Wind turbines have a capacity of however megawatts. This is always quoted by the Government and the Industry but what does it really mean. At optimum wind speeds the turbines will produce to capacity but at sustained wind speeds over 25 and gusts of 34m/sec(55-76mph) they close down to protect the equipement. So they always are generating power? Another quote from the pro wind commentators. Well not actually. For this exercise we will take the data provided by Enercon* for their 3MW turbines. To confuse matters there are two models quoted, the E82 and E101. Essentially until wind speeds rise to above 38mph (Gale Force 8 on the Beaufort Scale) they are producing at below capacity. However the E101 does show a greater effiency reaching optimum performance at only 27mph. The difference is basically the rotor diameter. Oh, and cost! the E8 has a rotor dia of 82m, the E101 a rotor diameter of 101m. Concentrating on the smaller and more common turbine we see the performance drop off steeply at 29mph w/s producing 2.48mw, 22mph producing 1.58mw and at 18mph w/s a much lower 815kw. At wind speeds more usually seen of 7/8mph the ouput would be 25/37kw according to which model. Below this speed, although the turbine may be turning, virtually no exportable power will be generated. It should be always taken into account that whatever is generated at the turbine is not the usable electricity as line loss and switching loss will degrade the supply further (>7/8%). Percentages are lost according to the distance away from the consumer that the wind farm is. However, back to generation. Effectively the higher the turbine is sited, the windier the conditions. However wind is effectively air moving from one area of pressure to another. The wider the isobars the lower the wind speed. Height and size of the turbine make no difference. If the wind isn’t blowing above Beaufort 5, the amount of power generated will always be limited. As you will see from the graphic, this is quite a windy day. Never forget that for the many days, particularly when High Pressure systems sit over the British Isles and, sometimes, the whole of Europe, the wind will simply not blow. In those conditions wind power will not generate anyelectricity at all. It becomes a net consumer. Consistent mis-statements that the wind is always blowing somewhere in the UK are absurd and ill informed. The absurdity of the argument being the requirement that each part of the UK would need the generating capacity of the whole. Demonstrably a physical impossibilty, never mind the lack of grid capacity to handle that sort of power transferrence. Back to basics. The Enercon system is direct drive so is intrinsically more efficient than many other systems. The losses through gearing are, if not eradicated, certainly reduced. Other systems will have different power to wind ratios and it is possible to optimise turbines to sites. However the basics are simply those un-changeable laws of Physics. Turbine efficiency is governed by Betz Law, after Albert Betz http://en.wikipedia.org/wiki/Betz’_law . The intermittancy of wind effects the reliance on wind as a sustainable power source. Renewable has as must credibility here as perpetual motion. Wind speeds can drop in seconds necessitating a high level of spinning reserve. Wind will never be demand led. It blows as conditions dictate. We have all been kept awake by a howling gale, when demand is lowest, to wake to a clear calm morning, when power is needed to provide our early morning cuppas and power industry. Let us put some facts behind the hype. In the Stuart Young report for the John Muir Trust it is possible to extrapolate some basic facts.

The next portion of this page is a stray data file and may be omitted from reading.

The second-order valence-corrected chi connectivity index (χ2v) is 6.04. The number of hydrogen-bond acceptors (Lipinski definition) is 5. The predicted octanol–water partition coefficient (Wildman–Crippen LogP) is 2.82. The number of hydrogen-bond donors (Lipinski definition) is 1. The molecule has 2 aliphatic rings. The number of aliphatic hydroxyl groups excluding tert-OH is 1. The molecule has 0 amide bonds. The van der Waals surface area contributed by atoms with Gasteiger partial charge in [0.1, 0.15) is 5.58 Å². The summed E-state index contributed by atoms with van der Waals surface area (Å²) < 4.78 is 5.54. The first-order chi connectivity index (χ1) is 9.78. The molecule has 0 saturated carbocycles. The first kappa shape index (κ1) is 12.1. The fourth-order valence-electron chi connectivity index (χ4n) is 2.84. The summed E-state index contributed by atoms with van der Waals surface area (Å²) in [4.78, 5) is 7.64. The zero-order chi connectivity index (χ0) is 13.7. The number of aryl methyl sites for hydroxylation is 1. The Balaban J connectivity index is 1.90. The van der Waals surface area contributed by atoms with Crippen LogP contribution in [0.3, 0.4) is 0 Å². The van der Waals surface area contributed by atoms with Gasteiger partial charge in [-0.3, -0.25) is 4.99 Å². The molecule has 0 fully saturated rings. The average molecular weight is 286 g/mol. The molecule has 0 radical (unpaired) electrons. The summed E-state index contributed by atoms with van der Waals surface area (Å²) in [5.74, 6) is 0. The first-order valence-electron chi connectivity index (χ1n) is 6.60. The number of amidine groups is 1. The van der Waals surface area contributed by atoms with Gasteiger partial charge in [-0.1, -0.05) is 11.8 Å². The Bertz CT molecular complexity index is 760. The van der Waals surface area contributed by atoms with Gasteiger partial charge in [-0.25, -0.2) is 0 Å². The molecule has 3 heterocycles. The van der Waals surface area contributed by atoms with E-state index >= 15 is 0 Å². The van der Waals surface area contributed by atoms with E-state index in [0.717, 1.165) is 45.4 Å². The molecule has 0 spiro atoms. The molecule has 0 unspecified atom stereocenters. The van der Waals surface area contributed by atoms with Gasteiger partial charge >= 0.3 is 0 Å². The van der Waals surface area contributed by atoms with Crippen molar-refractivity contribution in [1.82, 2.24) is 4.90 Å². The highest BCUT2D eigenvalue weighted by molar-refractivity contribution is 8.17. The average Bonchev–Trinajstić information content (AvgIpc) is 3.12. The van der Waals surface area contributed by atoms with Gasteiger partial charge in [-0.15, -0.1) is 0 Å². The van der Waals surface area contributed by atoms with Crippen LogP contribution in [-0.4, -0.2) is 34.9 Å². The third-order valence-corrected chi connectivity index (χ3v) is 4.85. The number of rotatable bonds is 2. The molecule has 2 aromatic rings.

Over the past two years UK wind turbines metered by the National Grid ran at just 10 per cent of capacity for more than one-third of the time. And they ran at less than 20 per cent of their capacity for more than half the time. It said that once a week on average the wind dropped so low that the turbines produced enough energy for “a mere 6,667 households to boil their kettles for a cup of tea”. During the four highest peak demands last year, the best wind could manage was 5.5 per cent of capacity. Why, therefore, do the Ministers and does the wind industry continually promote Capacity when the figure that is relevant is deliverable energy. Effectively it is little more than smoke and mirrors. Total Capacity is around 3.696 gigawatts[NETA ] of which average deliverable wind energy is about 776 megawatts. Maximum output is rarely above 2.4 gigawatts. Statements that the wind always blows somewhere in the UK, patently incorrect, are balanced by fact that it rarely blows everywhere in the UK. Windy conditions, in contrast to calm conditions, are mostly driven by far smaller more localised meteorlogical conditions. Remember the basics again. Closer the isobars, greater the wind.
Yes, you may say, but the wind does blow in Scotland. This creates it’s own concerns. As we have seen the higher the turbines, the better. Problem is that at the higher spots wind can be very strong. The Cairn Gorm plateau regularly experiences wind speeds in excess of 100mph with the highest wind recorded in 1986 of 176mph. As seen from the recent hurricane in the US, even at speeds far lower than these serious damage or even destruction can occur. However the belief that Scotland has regular windy conditions are often over stated. One might remark that our second best known indigenous species, Culicoidas Impactatus (the Scottish Midge) is a serious impediment to our tourist industry, but does not fly at wind speeds above 8mph(3.6m/sec). Actually below the minimum speeds for most wind turbines. For those that suggest the midges aren’t found on the tops of mountains, ask any hill walker or mountaineer and expect a fairly robust agricultural response. The fact of midges being such a problem in the summer, when temperatures are condusive to them, suggests that wind speeds are low or calm for a considerable period of time.
Oh, and Scotlands premier indigenous species? Nessiteras rhombopteryx – The Loch Ness Monster!